Live Review: All The Weathers, Sweatheat, #Trampoline, Pus, Summer Flake, Bitch Diesel

18 October 2016 | 12:03 pm | Bradley Armstrong

"A massive line-up of make 'em and break 'em little bands."

It's absolutely shit outside, it's a Sunday, doors are at 5pm... There are a lot of deterrents to not go out tonight. But the few that said "fuck it" are treated to an absolutely joyous occasion for the underground Hobart and Melbourne scenes. As no matter how many big names pop up, we'll always have the 'little bands'.

A gig for All The Weathers that spiralled out of control with a massive line-up of make 'em and break 'em little bands taking over a once normal Tote arvo. The atmosphere feels like Hobart's Brisbane Hotel vs The Tote, both of which are undoubtedly the breeding grounds for tonight's talented wanderers. A Hobart Little Bands film starts off the night upstairs while Primo are a welcome free addition in the front bar. Kicking off the bandroom and making their Melbourne debut are Hobart's cult icons, the one and only The Harrison Forward, a name known to many a mainlander who's has attended Dark Mofo or MONA FOMA. After pitching their "Battler Assistance Grant", which comes with the huge cheque at the front of stage (valued for "lots"), the performance itself is Alexander Can-like drumming away to an endlessly repeating synth loop. Over the top Kieran Sullivan charismatically reads, in full, a speech by politician Wyatt Roy from a bulky A4 document. After the 20-some-minute 'performance' the two deliver pitches for their surprisingly well-thought out pyramid scheme at the side of stage in exchange for a pair of knock off RayBans. The cult clearly gets deeper.

Upstairs the Melbourne Little Bands start strong. Dog Box features LB Godfather Stuart Grant (Primitive Calculators), Gareth Liddiard (behind a collection of synths and effects, surprisingly) and Georgia Lucy from All The Weathers in addition to randoms having a bash on a drum or a dance as the set progresses. It's loud, hypnotic and actually works really well as a cohesive noise art band. Well Known follow downstairs, and they're a bit more traditional, with a nice garage sound and a solid performance for their first show. Savage have their moments - but yeah, it could be better - while non-LB locals Bitch Diesel give a performance nearly as bold as their name as brash garage-punk sounds feel fresh and intriguing, despite the band choosing to walk down a well travelled road when it comes to their genre. 

There is not really any downtime and, when there is, bands just pop and form with whoever is about and all of a sudden you're watching the magnetic retelling of someone getting stuck in between two cars with a dumpster-dived sausage roll.

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Summer Flake are perhaps the most established billed band and, as per usual, they're simply  great to watch and listen to. Steph Crase's voice and guitar playing feel so effortless as they venture through more of the rock-based material of latest high quality LP Hello Friends. The only downside is that the band don't get a bit more set time to play with.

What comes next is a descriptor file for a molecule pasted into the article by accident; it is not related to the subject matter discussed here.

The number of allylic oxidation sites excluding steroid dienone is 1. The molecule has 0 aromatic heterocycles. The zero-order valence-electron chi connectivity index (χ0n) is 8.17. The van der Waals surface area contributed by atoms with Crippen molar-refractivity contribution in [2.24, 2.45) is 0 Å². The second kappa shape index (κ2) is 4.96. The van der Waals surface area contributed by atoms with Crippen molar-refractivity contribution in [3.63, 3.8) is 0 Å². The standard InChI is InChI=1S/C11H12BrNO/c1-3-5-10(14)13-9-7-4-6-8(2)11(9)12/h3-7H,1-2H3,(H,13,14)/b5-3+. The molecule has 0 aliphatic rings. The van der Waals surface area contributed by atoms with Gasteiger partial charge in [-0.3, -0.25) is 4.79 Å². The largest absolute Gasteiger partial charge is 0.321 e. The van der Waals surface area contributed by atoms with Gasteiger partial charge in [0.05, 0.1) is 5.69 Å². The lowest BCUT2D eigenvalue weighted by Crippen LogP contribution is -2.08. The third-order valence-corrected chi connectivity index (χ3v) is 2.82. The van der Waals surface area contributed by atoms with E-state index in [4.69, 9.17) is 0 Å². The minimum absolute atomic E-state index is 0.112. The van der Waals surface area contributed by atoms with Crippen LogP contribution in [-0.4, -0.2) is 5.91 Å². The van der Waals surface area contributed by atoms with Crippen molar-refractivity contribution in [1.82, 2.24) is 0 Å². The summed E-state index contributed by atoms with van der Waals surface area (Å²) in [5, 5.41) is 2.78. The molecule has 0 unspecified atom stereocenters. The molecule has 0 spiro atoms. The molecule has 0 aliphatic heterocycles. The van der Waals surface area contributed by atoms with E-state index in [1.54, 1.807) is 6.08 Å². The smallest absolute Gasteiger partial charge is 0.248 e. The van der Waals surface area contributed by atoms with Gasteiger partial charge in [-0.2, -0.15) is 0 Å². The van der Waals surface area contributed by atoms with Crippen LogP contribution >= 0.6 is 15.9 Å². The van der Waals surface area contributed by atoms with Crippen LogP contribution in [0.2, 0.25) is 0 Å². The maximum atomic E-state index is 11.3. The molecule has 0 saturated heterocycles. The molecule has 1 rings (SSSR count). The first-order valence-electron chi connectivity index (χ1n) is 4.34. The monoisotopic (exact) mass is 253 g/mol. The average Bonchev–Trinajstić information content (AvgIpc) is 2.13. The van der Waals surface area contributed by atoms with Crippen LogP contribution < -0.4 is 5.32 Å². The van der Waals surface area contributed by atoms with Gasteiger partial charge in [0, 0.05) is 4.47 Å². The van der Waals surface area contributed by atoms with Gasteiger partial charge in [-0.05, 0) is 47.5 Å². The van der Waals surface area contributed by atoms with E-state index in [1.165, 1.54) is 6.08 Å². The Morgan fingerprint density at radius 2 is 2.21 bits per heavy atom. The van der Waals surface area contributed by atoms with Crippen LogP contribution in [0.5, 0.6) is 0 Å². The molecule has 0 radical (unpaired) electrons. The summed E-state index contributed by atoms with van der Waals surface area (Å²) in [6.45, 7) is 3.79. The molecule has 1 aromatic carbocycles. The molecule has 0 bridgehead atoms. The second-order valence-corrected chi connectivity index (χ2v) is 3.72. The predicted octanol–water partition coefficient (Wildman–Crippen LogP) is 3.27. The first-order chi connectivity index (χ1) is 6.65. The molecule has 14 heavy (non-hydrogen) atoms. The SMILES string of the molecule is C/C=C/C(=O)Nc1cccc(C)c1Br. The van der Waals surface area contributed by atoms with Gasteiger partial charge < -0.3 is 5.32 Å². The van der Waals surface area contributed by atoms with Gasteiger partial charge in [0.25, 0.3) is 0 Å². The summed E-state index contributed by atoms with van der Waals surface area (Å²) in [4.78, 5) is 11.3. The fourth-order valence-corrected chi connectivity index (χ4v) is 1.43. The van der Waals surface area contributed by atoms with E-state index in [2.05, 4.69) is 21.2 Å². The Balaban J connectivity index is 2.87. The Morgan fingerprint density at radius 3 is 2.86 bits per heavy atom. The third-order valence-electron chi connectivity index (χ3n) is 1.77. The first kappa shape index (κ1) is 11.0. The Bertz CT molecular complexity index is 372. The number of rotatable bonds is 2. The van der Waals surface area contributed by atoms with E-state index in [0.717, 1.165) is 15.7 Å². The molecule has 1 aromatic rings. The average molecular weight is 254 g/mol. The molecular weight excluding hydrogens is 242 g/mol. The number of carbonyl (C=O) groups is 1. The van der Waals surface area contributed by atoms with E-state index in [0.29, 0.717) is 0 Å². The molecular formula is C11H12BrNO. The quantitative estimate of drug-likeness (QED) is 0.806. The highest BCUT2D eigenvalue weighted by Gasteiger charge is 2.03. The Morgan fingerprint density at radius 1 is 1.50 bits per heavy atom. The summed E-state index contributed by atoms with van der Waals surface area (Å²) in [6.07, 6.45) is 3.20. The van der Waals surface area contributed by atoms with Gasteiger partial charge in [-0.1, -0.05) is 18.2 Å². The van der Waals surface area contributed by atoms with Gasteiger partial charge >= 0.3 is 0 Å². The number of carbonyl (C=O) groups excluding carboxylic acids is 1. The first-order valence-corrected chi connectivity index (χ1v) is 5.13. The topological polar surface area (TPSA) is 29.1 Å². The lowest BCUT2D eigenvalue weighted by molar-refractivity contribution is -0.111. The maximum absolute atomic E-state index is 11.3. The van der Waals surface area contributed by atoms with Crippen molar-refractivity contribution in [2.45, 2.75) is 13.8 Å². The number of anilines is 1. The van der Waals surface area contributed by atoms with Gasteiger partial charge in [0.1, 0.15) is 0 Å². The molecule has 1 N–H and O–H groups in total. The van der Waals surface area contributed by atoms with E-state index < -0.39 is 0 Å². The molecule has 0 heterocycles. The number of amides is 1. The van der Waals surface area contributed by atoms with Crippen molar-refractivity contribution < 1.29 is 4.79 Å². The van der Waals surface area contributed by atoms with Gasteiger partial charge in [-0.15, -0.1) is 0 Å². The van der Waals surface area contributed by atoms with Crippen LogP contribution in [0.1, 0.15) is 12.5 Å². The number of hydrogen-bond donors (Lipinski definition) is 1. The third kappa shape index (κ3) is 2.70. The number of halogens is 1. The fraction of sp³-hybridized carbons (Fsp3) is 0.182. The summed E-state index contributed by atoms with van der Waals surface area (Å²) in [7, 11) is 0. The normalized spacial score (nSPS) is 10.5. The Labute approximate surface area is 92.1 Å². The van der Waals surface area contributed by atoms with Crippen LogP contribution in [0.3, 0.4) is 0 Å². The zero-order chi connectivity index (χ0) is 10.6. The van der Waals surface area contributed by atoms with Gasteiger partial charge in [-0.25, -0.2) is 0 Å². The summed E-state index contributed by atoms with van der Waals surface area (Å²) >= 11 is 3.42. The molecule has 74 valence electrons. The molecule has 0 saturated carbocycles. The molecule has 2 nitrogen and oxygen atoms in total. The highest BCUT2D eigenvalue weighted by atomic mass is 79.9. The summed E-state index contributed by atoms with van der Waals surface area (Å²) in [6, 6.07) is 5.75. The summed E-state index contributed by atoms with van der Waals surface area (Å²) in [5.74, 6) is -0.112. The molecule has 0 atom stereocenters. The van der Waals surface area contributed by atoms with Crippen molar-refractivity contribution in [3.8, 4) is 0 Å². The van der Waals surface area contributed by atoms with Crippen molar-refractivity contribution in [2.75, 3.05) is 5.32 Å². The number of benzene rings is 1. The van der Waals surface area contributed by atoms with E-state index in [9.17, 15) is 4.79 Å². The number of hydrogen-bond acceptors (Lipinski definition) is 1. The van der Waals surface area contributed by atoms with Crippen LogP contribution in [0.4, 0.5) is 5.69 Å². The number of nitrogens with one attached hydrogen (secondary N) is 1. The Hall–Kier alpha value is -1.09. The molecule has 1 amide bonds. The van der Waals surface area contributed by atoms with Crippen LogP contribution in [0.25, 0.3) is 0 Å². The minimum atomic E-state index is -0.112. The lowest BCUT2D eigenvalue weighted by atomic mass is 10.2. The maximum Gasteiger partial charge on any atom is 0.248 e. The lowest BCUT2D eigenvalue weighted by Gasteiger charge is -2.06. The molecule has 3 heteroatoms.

Pus sees Grant up again with Wade Black and they deliver a dark and loud noise-driven set complimented by an excellently sarcastic verse from Grant. It's #Trampoline's debut and as the name suggests, this band are centred around a small trampoline, which is contact-mic'd and runs through about 10,000 pedals on the side of stage (resulting in some amazing sounds -0 like that of an 808, saw-wave synth or taiko). This is played by the group's vocalist who nearly puts her head through the stage lighting above with the group's black metal-meets-jazz drummer and other member going ballistic with effects. It all makes for a truly unique performance that wins the night hands down. Sweatheat are made up of members of Clag and they have some good ideas but the performance doesn't really work. 

Rounding out the night is once little band now real band, Hobart's own All The Weathers. They solidly impress and somehow resist making any jokes or, even worse, puns about the un-godlike hell outside. ABC is an early highlight, and from there the band craft lo-fi pop magic that is purely addictive. It gets fast and cutting, it gets slow and tender. They swap instruments and even have horns pop up in the mix. They close with a vocal harmony-led track that can only be described as Solange Knowles meets the Hobart Centrelink office that caps off a quality set.  

So who won the battle? Apparently Gareth Liddiard got Harrison Forward's much sought after cheque. But, essentially everyone in the venue won tonight's musical headbutt. Tonight was a truly special experience for all involved that embraced an old community of ideas and in turn, created a unique experience that will be remembered by all whom experienced it for some time to come.